Cement coming off?

Post in 'The Hearth Room - Wood Stoves and Fireplaces' started by burnham, Jan 18, 2013.

  1. burnham

    burnham
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    I have a Hearthstone Mansfield and my burn times have been going down hill for a while. When I looked in the stove I could see the cement on the joints was missing in quite a few areas, so I picked up some Rutland stove cement, cleaned the stove with a wire brush, and went to town re-sealing the joints.
    I thought I did a good job, guess not. Most of what I put on has come off after about a month of burning.

    I followed the directions on the tub of cement. Does anyone have any tips, or maybe a better brand of cement, they would like to share with me? I need to sort this out as I'm burning too much wood and the stove doesn't want to get above 425 degrees.

    Thanks guys.
     
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  2. rideau

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    Only a wild guess, but maybe Woodstock's cement would work well if it is soapstone you are cementing? They have ground soapstone in their cement, I think. Maybe they'll sell you some..likely.
     
  3. Highbeam

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    Hearthstone has the same cement that has stone in it. You can get a temporary fix with rutland but since soapstone expands at a different rate you will not get a permanent bond as you would with a cement made of soapstone.
     
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  4. burnham

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    Wow....didn't know that, or even think of it I guess. I'll go out and see what I can find tomorrow.

    thanks guys.
     
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  5. Highbeam

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    I wouldn't expect to find soapstone cement at the local hardware store. Really, even rutalnd is becoming rare as people seem to be sissys and using their thermostats for heat.
     
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  6. pen

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    If the joints are bad, will a patch job ever hold up on one of these stoves or does it really need to be torn down, each joint fully resealed with cement, then reassembled?

    pen
     
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  7. Highbeam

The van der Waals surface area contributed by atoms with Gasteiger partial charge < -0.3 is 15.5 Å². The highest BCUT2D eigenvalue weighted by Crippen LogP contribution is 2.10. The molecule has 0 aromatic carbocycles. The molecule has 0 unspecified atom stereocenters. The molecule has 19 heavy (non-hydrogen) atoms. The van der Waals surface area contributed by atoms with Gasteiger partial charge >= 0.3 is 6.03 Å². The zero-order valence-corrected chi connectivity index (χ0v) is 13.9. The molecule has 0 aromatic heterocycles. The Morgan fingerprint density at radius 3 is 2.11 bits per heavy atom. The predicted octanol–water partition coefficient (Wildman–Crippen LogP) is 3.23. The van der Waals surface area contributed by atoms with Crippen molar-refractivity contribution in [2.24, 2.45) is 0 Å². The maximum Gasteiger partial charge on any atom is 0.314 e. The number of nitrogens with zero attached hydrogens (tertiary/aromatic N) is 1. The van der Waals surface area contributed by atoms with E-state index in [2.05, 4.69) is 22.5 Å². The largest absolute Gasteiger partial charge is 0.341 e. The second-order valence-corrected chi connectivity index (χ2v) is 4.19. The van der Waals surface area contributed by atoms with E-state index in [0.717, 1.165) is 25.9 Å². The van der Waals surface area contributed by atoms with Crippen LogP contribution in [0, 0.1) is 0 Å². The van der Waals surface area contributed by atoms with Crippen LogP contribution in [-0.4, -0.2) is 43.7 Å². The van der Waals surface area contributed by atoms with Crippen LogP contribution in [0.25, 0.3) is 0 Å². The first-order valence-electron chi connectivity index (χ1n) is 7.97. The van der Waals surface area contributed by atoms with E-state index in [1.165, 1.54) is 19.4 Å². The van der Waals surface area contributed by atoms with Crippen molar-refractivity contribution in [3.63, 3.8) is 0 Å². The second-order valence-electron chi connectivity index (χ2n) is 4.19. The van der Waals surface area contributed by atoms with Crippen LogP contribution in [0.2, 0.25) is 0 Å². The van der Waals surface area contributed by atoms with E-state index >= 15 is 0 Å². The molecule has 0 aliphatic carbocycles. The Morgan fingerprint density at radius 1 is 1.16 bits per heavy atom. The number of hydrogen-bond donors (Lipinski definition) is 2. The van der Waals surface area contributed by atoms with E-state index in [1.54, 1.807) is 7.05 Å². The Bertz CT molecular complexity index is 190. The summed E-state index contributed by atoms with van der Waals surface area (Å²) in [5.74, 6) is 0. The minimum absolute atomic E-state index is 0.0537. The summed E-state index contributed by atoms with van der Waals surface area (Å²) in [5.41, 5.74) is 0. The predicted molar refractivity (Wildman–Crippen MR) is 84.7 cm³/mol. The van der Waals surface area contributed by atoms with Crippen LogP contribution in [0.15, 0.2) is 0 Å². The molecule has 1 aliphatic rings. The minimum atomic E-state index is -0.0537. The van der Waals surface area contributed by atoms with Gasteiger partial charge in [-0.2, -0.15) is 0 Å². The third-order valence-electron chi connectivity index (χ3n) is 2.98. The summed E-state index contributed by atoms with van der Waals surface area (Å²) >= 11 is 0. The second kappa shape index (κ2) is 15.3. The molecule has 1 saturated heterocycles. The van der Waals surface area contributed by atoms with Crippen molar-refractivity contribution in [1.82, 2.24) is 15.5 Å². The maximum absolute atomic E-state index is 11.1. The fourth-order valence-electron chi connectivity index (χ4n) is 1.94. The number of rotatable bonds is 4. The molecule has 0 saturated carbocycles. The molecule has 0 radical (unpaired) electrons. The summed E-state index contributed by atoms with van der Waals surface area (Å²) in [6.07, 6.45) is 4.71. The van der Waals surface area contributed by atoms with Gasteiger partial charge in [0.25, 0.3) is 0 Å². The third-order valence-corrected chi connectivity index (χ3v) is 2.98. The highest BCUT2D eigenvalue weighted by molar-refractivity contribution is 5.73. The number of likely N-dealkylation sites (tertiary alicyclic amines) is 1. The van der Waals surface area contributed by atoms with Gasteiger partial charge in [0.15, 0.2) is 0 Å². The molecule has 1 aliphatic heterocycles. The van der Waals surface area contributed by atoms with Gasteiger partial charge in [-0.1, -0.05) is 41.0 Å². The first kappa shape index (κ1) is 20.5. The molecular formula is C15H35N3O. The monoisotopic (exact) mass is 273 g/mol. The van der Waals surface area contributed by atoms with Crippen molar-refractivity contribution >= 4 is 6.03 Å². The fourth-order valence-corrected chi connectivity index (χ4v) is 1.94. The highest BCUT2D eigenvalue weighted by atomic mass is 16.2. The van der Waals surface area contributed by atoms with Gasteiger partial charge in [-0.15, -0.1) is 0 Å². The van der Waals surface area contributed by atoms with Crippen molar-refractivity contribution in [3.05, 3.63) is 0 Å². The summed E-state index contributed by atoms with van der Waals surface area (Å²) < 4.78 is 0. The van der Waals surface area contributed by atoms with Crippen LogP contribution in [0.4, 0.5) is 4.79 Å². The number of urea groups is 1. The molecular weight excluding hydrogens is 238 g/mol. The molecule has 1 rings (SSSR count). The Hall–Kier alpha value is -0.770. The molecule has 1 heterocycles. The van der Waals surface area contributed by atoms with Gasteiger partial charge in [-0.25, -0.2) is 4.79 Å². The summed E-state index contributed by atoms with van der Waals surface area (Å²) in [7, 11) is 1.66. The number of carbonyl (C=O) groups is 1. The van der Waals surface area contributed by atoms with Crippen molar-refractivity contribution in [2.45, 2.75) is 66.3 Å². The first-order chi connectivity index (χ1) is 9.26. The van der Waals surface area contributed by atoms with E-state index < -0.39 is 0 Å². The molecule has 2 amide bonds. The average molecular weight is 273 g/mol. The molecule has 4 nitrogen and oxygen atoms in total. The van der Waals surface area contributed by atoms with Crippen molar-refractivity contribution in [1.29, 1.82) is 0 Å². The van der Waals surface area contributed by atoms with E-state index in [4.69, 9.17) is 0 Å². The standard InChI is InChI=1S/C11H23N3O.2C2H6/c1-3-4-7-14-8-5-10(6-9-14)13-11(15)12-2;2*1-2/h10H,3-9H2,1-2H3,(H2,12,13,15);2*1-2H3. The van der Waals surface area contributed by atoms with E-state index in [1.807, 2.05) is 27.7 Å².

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    According to the professionals, experts, and manufacturer the cement on the inside of a hearthstone is just extra that spooged out during assembly and was not completely wiped off. The seal between the stones is done with a steel spline within a gasket sock that is slid well into each stone into grooves cut into the stones. Like a tongue and groove floor but all stones are grooved and the tongue is a strip of steel.

    The cement is not what seals the stove. That's what they told me anyway. Tom Oyen seems to be well educated about this.
     
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  8. burnham

    burnham
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    My dealer told me the splines didn't extend to the end of each stone, and the cement was the only thing sealing the stove in those "corners". Not sure if he's right or not, but I can see daylight in a couple areas where the corners of four stones meet.
     
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  9. Highbeam

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    Daylight! That's not good at all.
     
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  10. woodgeek

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    are the gaskets ok....dollar bill test?
     
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  11. savageactor7

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    With a paintbrush and water try to get the area clean of dust and wet...maybe that will help the cement bond better.
     
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  12. burnham

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    The gaskets are good, and I did clean the stove and get the stones damp.

    I'm going to call the Hearthstone dealer and see if they have the right cement on the shelf.
     
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  13. burnham

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    I have some cement coming out, and also picked up a outside air kit and ceramic baffle the other day. Once everything comes in I'll dig into the stove.
    In the short term, I've placed a magnet over one of the secondary intakes on the bottom of the stove. I also put a paperclip in one of the flaps on the primary air control, to close it right off when the control is closed. Not exactly the right way to fix things but the stove is putting out way more heat and burning a lot less wood.
     
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